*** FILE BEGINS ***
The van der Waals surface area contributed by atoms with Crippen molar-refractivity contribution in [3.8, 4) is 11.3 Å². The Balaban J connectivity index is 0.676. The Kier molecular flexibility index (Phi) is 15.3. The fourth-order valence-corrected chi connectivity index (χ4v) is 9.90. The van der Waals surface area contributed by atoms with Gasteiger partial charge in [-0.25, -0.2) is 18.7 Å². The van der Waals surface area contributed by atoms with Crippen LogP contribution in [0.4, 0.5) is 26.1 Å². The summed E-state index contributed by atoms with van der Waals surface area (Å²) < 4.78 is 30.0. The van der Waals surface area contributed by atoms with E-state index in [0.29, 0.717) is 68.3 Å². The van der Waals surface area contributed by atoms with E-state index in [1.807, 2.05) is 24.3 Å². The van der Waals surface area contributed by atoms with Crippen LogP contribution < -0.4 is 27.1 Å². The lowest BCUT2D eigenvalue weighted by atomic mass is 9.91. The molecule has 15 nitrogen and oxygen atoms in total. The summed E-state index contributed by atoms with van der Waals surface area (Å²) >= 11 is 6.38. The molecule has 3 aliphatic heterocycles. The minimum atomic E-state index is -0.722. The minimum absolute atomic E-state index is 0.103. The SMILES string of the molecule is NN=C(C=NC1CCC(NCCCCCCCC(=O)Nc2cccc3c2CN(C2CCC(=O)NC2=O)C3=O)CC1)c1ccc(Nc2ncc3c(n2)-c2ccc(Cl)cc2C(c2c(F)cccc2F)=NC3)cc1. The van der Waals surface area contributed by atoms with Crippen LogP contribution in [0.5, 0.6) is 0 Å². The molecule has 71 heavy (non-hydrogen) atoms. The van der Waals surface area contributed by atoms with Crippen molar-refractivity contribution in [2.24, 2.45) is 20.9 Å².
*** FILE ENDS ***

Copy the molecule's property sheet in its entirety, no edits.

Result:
The van der Waals surface area contributed by atoms with Crippen molar-refractivity contribution in [3.8, 4) is 11.3 Å². The Balaban J connectivity index is 0.676. The Kier molecular flexibility index (Phi) is 15.3. The fourth-order valence-corrected chi connectivity index (χ4v) is 9.90. The van der Waals surface area contributed by atoms with Gasteiger partial charge in [-0.25, -0.2) is 18.7 Å². The van der Waals surface area contributed by atoms with Crippen LogP contribution in [0.4, 0.5) is 26.1 Å². The summed E-state index contributed by atoms with van der Waals surface area (Å²) < 4.78 is 30.0. The van der Waals surface area contributed by atoms with E-state index in [0.29, 0.717) is 68.3 Å². The van der Waals surface area contributed by atoms with E-state index in [1.807, 2.05) is 24.3 Å². The van der Waals surface area contributed by atoms with Crippen LogP contribution < -0.4 is 27.1 Å². The lowest BCUT2D eigenvalue weighted by atomic mass is 9.91. The molecule has 15 nitrogen and oxygen atoms in total. The summed E-state index contributed by atoms with van der Waals surface area (Å²) >= 11 is 6.38. The molecule has 3 aliphatic heterocycles. The minimum atomic E-state index is -0.722. The minimum absolute atomic E-state index is 0.103. The SMILES string of the molecule is NN=C(C=NC1CCC(NCCCCCCCC(=O)Nc2cccc3c2CN(C2CCC(=O)NC2=O)C3=O)CC1)c1ccc(Nc2ncc3c(n2)-c2ccc(Cl)cc2C(c2c(F)cccc2F)=NC3)cc1. The van der Waals surface area contributed by atoms with Crippen LogP contribution in [0.5, 0.6) is 0 Å². The molecule has 71 heavy (non-hydrogen) atoms. The van der Waals surface area contributed by atoms with Crippen molar-refractivity contribution in [2.24, 2.45) is 20.9 Å².